Written by Michelle Whitmer | Scientifically Reviewed By Arti Shukla, Ph.D. | Edited By Walter Pacheco | Last Update: June 20, 2023

Quick Facts About Asbestos in Connecticut
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    Ranking in Deaths:
    23rd
  • grey lungs icon
    Mesothelioma Deaths:
    662
  • silhouette of a head with three dots
    Asbestosis Deaths:
    102
  • grey triangle warning sign icon next to graph
    Total Deaths:
    764

Naval yards and shipping hubs have driven the state’s economy for decades. But these job sites also posed prominent asbestos threats to employees. Shipbuilders and sailors were at high risk of inhaling asbestos. It was a common insulator on private and U.S. Navy vessels.

Workers at aircraft manufacturers, metal works and chemical plants were also at high risk for asbestos exposure. Employees at Connecticut’s former asbestos mine faced a high risk of exposure.

The state had several other serious asbestos threats. Examples include the helicopter manufacturer Silkorsky Aircraft and the Quinebaug cotton mill. Simpkins Industries Paper Mill and Hersey Metals Co. also used asbestos. Hundreds of other industrial plants relied on asbestos as insulation for machinery. This exposed employees to the fibers during daily operations.

Many of Connecticut’s historic buildings contained asbestos-contaminated construction materials. Public buildings such as Berlin Town Hall and Bethel Church had asbestos. Many private buildings and residences also contain asbestos.

In December 2021, Connecticut allocated $2.5 million to fund the remediation of asbestos at a Raymark Industries site. Located in Stratford, Raymark manufactured automotive breaks containing asbestos for almost 80 years.

Occupations and Environmental Areas at Risk

Many Connecticut jobs are tied to marine industries. Groton was named “The Submarine Capital of the World,” and the city’s Electric Boat Company was the U.S. Navy’s leading submarine contractor. The state was also a leading manufacturer of clipper ships in the 19th century, and Navy submarines in the 20th century.

Quinebaug Mill

Quebec Square Historic District is home to older industrial sites, including Quinebaug Mill. Built in 1856, the mill site included several buildings. All the buildings had asbestos-shingle roofs. Several of the residential houses for the millworkers also used asbestos siding.

Connecticut Asbestos Mine

Located on Steel Road near Nepaug in Litchfield County, this unnamed mine was a past producer of anthophyllite asbestos. Mesothelioma, lung cancer and asbestosis can develop after exposure to anthophyllite asbestos.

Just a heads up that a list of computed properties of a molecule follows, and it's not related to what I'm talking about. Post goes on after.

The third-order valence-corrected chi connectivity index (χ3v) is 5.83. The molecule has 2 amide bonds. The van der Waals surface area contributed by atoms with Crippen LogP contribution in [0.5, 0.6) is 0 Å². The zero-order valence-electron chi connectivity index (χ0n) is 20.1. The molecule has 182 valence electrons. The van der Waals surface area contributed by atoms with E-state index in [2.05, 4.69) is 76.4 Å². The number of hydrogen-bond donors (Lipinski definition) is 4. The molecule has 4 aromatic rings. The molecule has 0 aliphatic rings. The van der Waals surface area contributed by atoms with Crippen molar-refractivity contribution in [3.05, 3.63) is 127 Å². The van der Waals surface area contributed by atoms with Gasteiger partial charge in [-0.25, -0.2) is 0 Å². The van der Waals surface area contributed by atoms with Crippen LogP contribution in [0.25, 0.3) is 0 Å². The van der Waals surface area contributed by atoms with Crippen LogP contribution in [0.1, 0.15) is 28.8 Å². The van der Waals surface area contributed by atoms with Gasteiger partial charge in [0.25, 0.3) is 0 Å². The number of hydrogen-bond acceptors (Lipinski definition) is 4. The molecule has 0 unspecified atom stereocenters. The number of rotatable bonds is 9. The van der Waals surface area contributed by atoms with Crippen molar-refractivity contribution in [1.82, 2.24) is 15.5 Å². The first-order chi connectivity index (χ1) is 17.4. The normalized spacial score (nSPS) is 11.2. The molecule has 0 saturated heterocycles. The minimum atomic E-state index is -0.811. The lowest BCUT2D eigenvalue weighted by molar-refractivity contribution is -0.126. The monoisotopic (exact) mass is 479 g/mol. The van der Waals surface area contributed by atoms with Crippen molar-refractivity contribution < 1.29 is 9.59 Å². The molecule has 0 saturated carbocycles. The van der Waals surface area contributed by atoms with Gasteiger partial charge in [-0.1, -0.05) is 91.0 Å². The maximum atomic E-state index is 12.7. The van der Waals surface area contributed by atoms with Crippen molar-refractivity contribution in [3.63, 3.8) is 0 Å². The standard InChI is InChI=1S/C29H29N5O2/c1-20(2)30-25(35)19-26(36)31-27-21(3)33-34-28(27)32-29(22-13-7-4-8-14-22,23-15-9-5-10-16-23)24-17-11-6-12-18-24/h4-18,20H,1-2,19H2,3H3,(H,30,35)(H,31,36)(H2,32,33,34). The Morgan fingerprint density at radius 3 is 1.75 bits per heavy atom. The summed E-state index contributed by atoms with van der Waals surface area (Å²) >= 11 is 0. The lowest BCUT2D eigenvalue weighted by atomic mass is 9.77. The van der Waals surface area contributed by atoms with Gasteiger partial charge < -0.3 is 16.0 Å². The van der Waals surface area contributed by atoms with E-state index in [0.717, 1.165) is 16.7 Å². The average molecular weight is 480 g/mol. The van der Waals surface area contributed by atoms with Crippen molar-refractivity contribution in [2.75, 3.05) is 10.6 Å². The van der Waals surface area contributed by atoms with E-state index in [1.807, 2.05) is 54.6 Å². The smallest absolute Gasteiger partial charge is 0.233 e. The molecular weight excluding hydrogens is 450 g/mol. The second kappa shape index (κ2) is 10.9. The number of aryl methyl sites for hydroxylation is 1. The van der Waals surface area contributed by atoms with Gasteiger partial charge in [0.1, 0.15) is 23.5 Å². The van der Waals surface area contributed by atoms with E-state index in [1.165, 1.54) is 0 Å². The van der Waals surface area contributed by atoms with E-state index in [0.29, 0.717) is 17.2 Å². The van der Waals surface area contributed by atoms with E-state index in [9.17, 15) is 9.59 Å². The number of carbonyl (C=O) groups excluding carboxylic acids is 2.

For example, a study reported four mesothelioma cases among 736 anthophyllite miners. Experts expected only one case based upon exposure conditions. Researchers noted that lung cancer increased with anthophyllite exposure and cigarette smoking.

Connecticut Shipyards

Shipyards used asbestos for the first three-quarters of the 20th century. The fibers became a waterproof insulator. Pipes, gaskets and other machinery contained asbestos materials.

Shipyards and ships had many confined workspaces that contained asbestos. High concentrations of asbestos circulated in the air. Poor ventilation in the tight work quarters caused fibers to become trapped.

Shipyards in Connecticut:

  • Derecktor Shipyards
  • Groton Ironworks – Noank Campus
  • Seabury & Eugene S. Belden Shipyard
  • Groton Ironworks – Thames River Campus
  • Robert Palmer and Son Shipyard – Noank
  • Eastern Shipbuilding
  • Gilbert Transportation Company Yard
  • Mystic Shipyards
  • General Dynamics Electric Boat Company
  • Thames Towboard Company of New London

Shipyard workers and Navy veterans have higher rates of mesothelioma because of the exposure they endured. Some of their family members also got sick from secondary asbestos exposure.

Military Buildings

The Bradley Air National Guard squadron headquarters harbored many asbestos products. Located in Granby, Connecticut, it used corrugated asbestos in their airplane hangars. Asbestos metal was a favored roofing material.

In 2009, workers removed asbestos-containing floor mastic and caulking. Previous abatement and air sampling took place at the facility in 2006.

The New London Naval Submarine Base on the Thames River in Groton was the world’s largest submarine base. By 1959, the base employed 8,210 active personnel. The base also had its own conversion and repair unit. Workers replaced or removed asbestos from submarines at the unit.

In 2008, workers removed asbestos from the New Haven Coast Guard buildings. It cost $398,000. Earlier, the Coast Guard Academy’s Chase Hall B Annex found asbestos tiles. The Coast Guard Museum was also closed in 2011 for asbestos abatement.

Other Exposure Sites

Connecticut was also home to many industrial companies that used asbestos. Chemical factories, power plants and manufacturing plants were all high-risk sites.

Some Connecticut-based companies may have exposed their employees to asbestos. Examples include the Connecticut Yankee Atomic Power Plant and Millstone Power Plant. The Smurfit-Stone Container Corporation also used asbestos.

Asbestos was a common construction material until the 1980s. Companies built many of the buildings in Connecticut with asbestos products.

Asbestos-contaminated buildings in Connecticut:

  • Arbor Acres Farm
  • Grayledge Farms
  • Mass Mutual/Connecticut Mutual
  • Southern Connecticut State University – Engelman Hall
  • CT Healthcare System – West Haven Branch
  • Felician Sisters Convent
  • Manchester Parkade Shopping Complex
  • Penfield Reef Lighthouse
  • Wesleyan University – North College Building

Homes built before the 1980s likely contain asbestos building materials. Homeowners should not disturb materials that may contain asbestos. It is important to hire professionals for asbestos testing and abatement.

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